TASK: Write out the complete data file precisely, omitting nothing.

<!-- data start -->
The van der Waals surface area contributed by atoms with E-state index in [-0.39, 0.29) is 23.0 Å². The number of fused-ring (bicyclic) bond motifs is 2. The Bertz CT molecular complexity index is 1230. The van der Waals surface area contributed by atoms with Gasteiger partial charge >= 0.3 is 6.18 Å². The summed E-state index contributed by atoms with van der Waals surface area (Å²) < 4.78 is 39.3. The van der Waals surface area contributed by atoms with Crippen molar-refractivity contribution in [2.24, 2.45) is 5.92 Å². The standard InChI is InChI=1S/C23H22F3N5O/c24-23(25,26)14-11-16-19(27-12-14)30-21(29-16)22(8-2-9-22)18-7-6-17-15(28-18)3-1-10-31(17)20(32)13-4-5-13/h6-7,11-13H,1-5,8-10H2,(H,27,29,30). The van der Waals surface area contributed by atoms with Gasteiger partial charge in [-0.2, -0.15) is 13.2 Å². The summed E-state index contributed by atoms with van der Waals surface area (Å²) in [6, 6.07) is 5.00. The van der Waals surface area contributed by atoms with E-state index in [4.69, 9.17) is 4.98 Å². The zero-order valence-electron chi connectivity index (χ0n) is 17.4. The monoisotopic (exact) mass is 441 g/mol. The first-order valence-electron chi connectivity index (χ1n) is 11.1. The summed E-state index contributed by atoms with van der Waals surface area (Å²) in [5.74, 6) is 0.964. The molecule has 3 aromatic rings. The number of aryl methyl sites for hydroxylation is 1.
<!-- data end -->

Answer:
The van der Waals surface area contributed by atoms with E-state index in [-0.39, 0.29) is 23.0 Å². The number of fused-ring (bicyclic) bond motifs is 2. The Bertz CT molecular complexity index is 1230. The van der Waals surface area contributed by atoms with Gasteiger partial charge >= 0.3 is 6.18 Å². The summed E-state index contributed by atoms with van der Waals surface area (Å²) < 4.78 is 39.3. The van der Waals surface area contributed by atoms with Crippen molar-refractivity contribution in [2.24, 2.45) is 5.92 Å². The standard InChI is InChI=1S/C23H22F3N5O/c24-23(25,26)14-11-16-19(27-12-14)30-21(29-16)22(8-2-9-22)18-7-6-17-15(28-18)3-1-10-31(17)20(32)13-4-5-13/h6-7,11-13H,1-5,8-10H2,(H,27,29,30). The van der Waals surface area contributed by atoms with Gasteiger partial charge in [-0.2, -0.15) is 13.2 Å². The summed E-state index contributed by atoms with van der Waals surface area (Å²) in [6, 6.07) is 5.00. The van der Waals surface area contributed by atoms with E-state index in [4.69, 9.17) is 4.98 Å². The zero-order valence-electron chi connectivity index (χ0n) is 17.4. The monoisotopic (exact) mass is 441 g/mol. The first-order valence-electron chi connectivity index (χ1n) is 11.1. The summed E-state index contributed by atoms with van der Waals surface area (Å²) in [5.74, 6) is 0.964. The molecule has 3 aromatic rings. The number of aryl methyl sites for hydroxylation is 1.